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Childcare Subsidies, Wages, and Employment of Single Mothers

  • Erdal Tekin

This paper develops and estimates a model for the choice of part-time and full-time employment and the decision to pay for childcare among single mothers. The results indicate that a lower childcare price and a higher full-time wage rate both lead to an increase in overall employment and the use of paid childcare. The part-time wage effects are found to be too small to have significant behavioral implications. An analysis of cost-effectiveness indicates that the additional hours of work generated per dollar of government expenditure is larger for a childcare subsidy than a wage subsidy.

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File URL: http://jhr.uwpress.org/cgi/reprint/XLII/2/453
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Article provided by University of Wisconsin Press in its journal Journal of Human Resources.

Volume (Year): 42 (2007)
Issue (Month): 2 ()
Pages:

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Handle: RePEc:uwp:jhriss:v:42:y:2007:i2:p453-487
Contact details of provider: Web page: http://jhr.uwpress.org/

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  1. Patricia M. Anderson & Phillip B. Levine, 1999. "Child Care and Mothers' Employment Decisions," JCPR Working Papers 64, Northwestern University/University of Chicago Joint Center for Poverty Research.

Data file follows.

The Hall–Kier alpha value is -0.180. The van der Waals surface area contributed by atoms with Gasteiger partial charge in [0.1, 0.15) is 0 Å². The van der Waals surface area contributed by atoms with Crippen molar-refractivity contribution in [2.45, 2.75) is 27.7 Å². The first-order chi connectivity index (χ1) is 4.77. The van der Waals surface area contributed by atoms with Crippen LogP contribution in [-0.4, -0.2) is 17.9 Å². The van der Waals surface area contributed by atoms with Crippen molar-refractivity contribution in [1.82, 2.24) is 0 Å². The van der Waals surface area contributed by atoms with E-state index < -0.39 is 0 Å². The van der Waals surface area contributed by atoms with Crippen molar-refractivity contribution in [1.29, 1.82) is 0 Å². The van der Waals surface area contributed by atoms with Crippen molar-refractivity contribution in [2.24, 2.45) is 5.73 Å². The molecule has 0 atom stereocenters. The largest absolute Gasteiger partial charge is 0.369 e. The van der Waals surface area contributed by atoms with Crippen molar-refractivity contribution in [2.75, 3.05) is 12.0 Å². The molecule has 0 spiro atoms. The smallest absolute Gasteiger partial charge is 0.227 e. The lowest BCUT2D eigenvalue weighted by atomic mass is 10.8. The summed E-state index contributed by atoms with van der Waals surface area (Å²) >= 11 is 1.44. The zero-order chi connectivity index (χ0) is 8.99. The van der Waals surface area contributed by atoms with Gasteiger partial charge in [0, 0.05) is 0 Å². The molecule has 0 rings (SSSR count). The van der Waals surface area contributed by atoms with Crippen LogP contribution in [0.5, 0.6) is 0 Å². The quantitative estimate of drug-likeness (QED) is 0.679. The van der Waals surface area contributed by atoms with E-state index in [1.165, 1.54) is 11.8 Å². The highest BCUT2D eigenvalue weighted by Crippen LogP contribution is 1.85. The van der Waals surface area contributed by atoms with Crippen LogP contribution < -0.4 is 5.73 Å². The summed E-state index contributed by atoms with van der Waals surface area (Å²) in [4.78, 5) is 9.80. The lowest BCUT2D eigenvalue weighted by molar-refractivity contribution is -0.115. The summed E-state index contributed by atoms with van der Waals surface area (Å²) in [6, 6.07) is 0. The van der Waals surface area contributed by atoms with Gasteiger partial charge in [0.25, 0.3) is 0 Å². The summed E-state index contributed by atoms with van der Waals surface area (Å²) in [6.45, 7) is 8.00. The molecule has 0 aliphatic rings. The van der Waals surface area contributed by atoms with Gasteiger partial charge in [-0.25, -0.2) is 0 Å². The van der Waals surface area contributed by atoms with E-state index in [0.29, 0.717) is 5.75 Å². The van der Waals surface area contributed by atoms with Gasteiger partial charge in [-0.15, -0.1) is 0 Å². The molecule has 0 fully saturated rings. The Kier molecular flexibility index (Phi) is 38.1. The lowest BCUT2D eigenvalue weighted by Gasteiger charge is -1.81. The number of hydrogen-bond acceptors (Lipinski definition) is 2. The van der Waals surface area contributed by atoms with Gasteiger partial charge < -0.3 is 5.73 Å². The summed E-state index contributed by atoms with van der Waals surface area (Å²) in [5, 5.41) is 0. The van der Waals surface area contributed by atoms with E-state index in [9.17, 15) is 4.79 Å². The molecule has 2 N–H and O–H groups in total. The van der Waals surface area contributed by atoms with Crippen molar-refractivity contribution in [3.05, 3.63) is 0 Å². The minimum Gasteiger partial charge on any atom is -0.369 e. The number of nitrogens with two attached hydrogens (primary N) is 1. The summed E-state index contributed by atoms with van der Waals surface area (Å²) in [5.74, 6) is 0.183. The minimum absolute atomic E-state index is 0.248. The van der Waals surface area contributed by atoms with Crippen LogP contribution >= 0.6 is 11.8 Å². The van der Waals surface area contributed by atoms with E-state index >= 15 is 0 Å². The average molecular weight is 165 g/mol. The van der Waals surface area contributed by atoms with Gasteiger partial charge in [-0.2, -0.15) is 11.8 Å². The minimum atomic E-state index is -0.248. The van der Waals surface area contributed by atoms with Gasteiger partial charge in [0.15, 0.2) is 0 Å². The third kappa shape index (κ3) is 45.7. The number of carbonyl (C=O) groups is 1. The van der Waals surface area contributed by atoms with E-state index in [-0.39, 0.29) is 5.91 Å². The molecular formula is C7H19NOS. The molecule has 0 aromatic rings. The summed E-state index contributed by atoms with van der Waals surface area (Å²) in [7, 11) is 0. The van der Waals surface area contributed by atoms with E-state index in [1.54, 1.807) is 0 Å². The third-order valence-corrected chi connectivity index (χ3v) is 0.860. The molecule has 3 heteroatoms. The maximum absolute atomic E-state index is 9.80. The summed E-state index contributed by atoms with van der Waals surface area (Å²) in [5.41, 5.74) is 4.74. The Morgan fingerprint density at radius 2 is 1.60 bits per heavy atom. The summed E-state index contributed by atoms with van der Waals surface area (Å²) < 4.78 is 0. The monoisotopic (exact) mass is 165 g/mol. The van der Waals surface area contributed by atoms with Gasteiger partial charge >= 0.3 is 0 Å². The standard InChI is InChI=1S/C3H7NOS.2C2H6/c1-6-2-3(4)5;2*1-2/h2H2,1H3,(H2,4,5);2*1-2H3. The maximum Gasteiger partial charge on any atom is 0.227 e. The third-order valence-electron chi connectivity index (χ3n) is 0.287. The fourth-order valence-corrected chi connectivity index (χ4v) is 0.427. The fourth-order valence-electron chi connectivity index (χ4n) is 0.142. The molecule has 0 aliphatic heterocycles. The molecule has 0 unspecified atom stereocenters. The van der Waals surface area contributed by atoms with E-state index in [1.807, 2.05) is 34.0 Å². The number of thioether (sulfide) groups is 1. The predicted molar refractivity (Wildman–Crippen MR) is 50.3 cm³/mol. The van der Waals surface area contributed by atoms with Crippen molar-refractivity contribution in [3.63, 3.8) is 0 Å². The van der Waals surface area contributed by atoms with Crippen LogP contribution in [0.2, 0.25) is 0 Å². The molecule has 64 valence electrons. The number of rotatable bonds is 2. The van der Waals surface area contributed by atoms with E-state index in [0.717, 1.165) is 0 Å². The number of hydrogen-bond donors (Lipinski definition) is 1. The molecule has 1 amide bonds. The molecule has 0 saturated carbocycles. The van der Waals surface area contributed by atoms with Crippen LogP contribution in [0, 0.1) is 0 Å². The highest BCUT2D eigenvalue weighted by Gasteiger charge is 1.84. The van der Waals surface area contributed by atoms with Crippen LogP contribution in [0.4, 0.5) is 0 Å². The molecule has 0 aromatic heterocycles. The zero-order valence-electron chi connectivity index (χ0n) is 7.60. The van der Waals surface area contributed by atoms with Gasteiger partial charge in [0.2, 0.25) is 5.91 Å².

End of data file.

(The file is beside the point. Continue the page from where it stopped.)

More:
2. Rebecca M. Blank & David Card & Philip K. Robins, 1999. "Financial Incentives for Increasing Work and Income Among Low-Income Families," NBER Working Papers 6998, National Bureau of Economic Research, Inc.
  3. David Blau, 2003. "Child Care Subsidy Programs," NBER Chapters, in: Means-Tested Transfer Programs in the United States, pages 443-516 National Bureau of Economic Research, Inc.
  4. David Blau & Philip Robins, 1991. "Child care demand and labor supply of young mothers over time," Demography, Springer, vol. 28(3), pages 333-351, August.
  5. Lisa Barrow, 1996. "An Analysis of Women's Labor Force Participation Following First Birth," Working Papers 742, Princeton University, Department of Economics, Industrial Relations Section..
  6. Berger, Mark C & Black, Dan A, 1992. "Child Care Subsidies, Quality of Care, and the Labor Supply of Low-Income, Single Mothers," The Review of Economics and Statistics, MIT Press, vol. 74(4), pages 635-42, November.
  7. Rebecca Blank & Craig Riddell, 1985. "Simultaneously Modelling the Supply of Weeks and Hours of Work Among Female Household Heads," Working Papers 577, Princeton University, Department of Economics, Industrial Relations Section..
  8. Blau, David M & Robins, Philip K, 1988. "Child-Care Costs and Family Labor Supply," The Review of Economics and Statistics, MIT Press, vol. 70(3), pages 374-81, August.
  9. Averett, S.L. & Peters, H.E. & Waldman, D.M., 1992. "Tax Credits, Labor Supply, and Child Care," University of Chicago - Economics Research Center 92-9, Chicago - Economics Research Center.
  10. David M. Blau & Alison P. Hagy, 1998. "The Demand for Quality in Child Care," Journal of Political Economy, University of Chicago Press, vol. 106(1), pages 104-146, February.
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